(Source: ABC News)
Romney criticizes Solyndra failure while a Romney-backed solar company files for bankruptcy

Former Massachusetts Governor and U.S. Presidential hopeful Mitt Romney has attacked the Obama administration's green energy loans once again, saying that he wants to put a stop to providing loans and guarantees to private businesses in the name of clean energy.

"The government is now picking winners and losers -- or in the case of this president -- it's picking losers and the private sector does a much better job," said Romney. "I would cease and desist sending out money. The idea of individual investments being made and guarantees being made to specific companies I think is a less effective course than the government investing in basic science and technology -- and then letting private enterprise exploit the innovations."

Romney's comments came after visiting Solyndra, a California-based solar panel company that went bankrupt in 2011 after receiving loans from the U.S. Department of Energy (DOE).

In September 2011, Solyndra filed for bankruptcy after receiving a $535 million loan from the DOE in 2009. Government officials reportedly warned the administration of the viability of Solyndra, saying the company would go bankrupt in a matter of two years. The warnings were put aside in order to meet political deadlines.

Later in November 2011, Beacon Power, a company that creates flywheels to store power and increase grid efficiency by preventing blackouts, filed for bankruptcy after receiving a $43 million loan guarantee from the Department of Energy in August 2010.

But the failed energy loans didn't end there. Battery maker EnerDel's Ener1 subsidiary filed for bankruptcy in January 2012 after winning an $118.5 million grant from the DOE in August 2009. Ener1 was supposed to develop batteries for electric vehicles.

Presidential hopeful Mitt Romney gives a speech in front of the offices of failed solar company Solyndra. [Image source: Justin Sullivan/Getty Images]

Automakers have caught some heat for green energy loans as well. Tesla Motors, known for its all-electric Roadster, received $465 million in loans from the DOE. In October 2011, it was discovered that Tesla lost money on every Roadster sold. However, that same month, it was announced that Tesla's 2012 production of the new Model S had sold out and that the company would earn a profit in 2013.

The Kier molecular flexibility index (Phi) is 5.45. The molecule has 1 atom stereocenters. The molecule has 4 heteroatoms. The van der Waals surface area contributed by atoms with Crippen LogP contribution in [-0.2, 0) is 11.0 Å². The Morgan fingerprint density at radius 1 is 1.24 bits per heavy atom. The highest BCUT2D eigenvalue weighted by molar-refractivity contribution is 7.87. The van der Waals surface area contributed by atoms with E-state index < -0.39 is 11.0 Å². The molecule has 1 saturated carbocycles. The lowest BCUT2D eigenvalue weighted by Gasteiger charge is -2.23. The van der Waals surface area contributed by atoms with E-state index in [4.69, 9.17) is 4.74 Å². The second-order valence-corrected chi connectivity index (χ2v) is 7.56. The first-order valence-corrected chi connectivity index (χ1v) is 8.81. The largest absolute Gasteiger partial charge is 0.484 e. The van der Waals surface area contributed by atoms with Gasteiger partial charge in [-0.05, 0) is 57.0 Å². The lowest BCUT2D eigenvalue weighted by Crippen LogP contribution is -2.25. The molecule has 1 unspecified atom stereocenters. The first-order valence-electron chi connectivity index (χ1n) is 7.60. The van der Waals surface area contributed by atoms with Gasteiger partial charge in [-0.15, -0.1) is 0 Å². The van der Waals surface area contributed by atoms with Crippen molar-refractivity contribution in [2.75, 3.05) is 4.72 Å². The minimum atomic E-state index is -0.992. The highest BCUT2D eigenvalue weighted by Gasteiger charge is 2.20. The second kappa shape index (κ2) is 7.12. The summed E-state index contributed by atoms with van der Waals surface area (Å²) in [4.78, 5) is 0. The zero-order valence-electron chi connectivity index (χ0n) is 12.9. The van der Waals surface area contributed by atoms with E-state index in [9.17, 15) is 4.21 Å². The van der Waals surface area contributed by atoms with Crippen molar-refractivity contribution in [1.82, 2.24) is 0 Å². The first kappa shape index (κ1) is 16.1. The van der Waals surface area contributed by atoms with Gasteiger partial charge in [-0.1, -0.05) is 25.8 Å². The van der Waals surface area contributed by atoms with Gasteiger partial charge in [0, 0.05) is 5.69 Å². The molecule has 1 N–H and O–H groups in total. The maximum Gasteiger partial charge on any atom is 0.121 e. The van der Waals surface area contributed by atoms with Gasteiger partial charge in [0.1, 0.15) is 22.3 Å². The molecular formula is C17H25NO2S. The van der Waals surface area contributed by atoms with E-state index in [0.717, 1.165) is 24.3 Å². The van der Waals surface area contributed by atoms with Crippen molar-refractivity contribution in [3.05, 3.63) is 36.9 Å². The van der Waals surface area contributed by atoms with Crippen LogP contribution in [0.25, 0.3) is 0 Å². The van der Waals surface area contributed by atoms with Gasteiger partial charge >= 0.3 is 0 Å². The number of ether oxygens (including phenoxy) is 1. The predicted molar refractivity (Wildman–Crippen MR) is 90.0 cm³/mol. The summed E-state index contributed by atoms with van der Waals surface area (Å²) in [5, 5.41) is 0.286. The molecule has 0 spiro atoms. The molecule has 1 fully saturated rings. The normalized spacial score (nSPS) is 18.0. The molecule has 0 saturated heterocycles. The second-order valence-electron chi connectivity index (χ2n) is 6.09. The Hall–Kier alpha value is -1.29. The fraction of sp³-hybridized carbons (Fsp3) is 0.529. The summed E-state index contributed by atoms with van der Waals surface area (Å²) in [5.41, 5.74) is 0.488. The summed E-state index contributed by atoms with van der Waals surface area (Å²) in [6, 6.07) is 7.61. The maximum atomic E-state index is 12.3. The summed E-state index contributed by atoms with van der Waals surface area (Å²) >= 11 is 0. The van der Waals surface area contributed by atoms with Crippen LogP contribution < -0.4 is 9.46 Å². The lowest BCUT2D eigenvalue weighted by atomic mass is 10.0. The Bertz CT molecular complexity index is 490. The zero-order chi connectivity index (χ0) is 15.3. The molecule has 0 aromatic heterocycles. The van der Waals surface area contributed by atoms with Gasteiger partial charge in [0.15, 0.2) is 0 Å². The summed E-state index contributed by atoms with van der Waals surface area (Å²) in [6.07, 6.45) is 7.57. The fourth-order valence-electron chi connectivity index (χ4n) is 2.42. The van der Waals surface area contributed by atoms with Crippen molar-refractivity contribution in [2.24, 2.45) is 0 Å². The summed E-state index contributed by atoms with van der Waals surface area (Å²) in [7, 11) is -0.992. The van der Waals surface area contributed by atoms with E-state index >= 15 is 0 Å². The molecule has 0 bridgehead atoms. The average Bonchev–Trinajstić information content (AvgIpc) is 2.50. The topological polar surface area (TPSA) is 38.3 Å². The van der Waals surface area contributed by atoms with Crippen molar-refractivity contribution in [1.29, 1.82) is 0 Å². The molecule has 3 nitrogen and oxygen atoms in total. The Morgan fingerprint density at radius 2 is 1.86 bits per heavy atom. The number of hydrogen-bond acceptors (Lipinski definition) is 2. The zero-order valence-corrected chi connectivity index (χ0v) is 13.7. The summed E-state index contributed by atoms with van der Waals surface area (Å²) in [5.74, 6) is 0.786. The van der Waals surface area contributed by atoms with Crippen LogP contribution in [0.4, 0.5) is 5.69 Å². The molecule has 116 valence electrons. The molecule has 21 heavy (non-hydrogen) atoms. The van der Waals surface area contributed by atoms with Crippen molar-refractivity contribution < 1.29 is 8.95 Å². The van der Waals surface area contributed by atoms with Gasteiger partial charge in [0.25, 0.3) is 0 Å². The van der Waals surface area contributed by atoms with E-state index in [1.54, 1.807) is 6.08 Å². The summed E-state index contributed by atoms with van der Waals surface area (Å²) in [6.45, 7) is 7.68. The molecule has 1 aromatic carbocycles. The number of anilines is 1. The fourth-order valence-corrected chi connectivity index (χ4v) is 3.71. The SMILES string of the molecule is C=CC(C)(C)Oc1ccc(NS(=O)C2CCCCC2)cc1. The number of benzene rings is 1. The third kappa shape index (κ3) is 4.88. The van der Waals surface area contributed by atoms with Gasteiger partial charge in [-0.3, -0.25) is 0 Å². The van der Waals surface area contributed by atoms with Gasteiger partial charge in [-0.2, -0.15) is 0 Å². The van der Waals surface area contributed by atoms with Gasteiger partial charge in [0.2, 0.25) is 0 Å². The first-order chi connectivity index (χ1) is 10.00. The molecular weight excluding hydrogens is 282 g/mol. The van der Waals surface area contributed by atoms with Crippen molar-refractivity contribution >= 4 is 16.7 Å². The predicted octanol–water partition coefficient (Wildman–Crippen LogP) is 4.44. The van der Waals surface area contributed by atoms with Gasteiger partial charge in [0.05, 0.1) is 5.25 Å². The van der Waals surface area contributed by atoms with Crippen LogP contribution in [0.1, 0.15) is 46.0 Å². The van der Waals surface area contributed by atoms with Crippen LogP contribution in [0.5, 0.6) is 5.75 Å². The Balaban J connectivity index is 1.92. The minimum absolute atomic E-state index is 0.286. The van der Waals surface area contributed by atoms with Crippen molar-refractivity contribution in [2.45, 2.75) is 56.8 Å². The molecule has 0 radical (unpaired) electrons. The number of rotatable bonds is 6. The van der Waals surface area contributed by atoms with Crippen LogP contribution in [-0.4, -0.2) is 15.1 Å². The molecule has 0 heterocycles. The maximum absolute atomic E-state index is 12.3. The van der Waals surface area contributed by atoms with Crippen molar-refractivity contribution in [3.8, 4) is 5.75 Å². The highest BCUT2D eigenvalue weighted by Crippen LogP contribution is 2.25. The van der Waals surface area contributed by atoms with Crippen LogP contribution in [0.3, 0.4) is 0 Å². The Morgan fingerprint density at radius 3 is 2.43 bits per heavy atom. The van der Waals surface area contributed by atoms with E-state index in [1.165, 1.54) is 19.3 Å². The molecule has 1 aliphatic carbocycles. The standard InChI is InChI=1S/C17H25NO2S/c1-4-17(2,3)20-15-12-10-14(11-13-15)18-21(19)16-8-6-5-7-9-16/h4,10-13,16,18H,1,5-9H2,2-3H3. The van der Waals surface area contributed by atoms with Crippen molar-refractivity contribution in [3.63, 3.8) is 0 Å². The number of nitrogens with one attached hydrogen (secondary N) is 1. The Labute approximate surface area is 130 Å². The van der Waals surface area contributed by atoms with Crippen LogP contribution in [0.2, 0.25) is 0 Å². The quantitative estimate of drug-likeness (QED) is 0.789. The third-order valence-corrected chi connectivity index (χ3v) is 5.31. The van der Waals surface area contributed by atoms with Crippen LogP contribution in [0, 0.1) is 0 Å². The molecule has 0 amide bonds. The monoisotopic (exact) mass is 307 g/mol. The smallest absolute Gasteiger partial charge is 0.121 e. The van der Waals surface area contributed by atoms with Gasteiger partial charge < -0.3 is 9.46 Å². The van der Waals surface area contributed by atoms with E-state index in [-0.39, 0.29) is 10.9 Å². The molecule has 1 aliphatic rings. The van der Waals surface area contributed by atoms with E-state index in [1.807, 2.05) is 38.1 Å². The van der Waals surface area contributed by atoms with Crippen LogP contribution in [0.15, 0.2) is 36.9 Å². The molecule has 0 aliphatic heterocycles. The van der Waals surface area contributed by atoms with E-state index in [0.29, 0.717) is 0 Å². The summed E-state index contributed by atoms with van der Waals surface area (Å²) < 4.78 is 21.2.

Other automakers haven't been so lucky. Fisker Automotive, which received $529 million in loans from the DOE, may have to build its Atlantic Hybrid outside of the U.S. because the government froze nearly $340 million of its loan last year after the Karma plug-in hybrid was late to meet certain milestones. Fisker has since worked to find other avenues for money with no luck. However, the good news is that Fisker's Karma generated revenue of over $100 million for just 1,000 Karmas sold in the first four months of 2012. 

This isn't Romney's first attack on the Obama administration's energy loan choices. Last October, Romney blasted loans given to Solyndra, Fisker, and Tesla. He even accused the government of playing venture capitalist.

"Alas, like Solyndra, these loans are turning out to be historic opportunities to line the pockets of major campaign fundraisers," said Romney back in October.
Interestingly, a solar company that Romney backed as Governor of Massachusetts filed for bankruptcy just days after he made his comments regarding Solyndra. As governor, Romney granted Konarka Technologies, Inc. a $1.5 million state-backed loan and announced the formation of $15 million in funds for renewable energy in the state.

Sources: The Detroit News, BusinessWeek,, Konarka Technologies, Inc.

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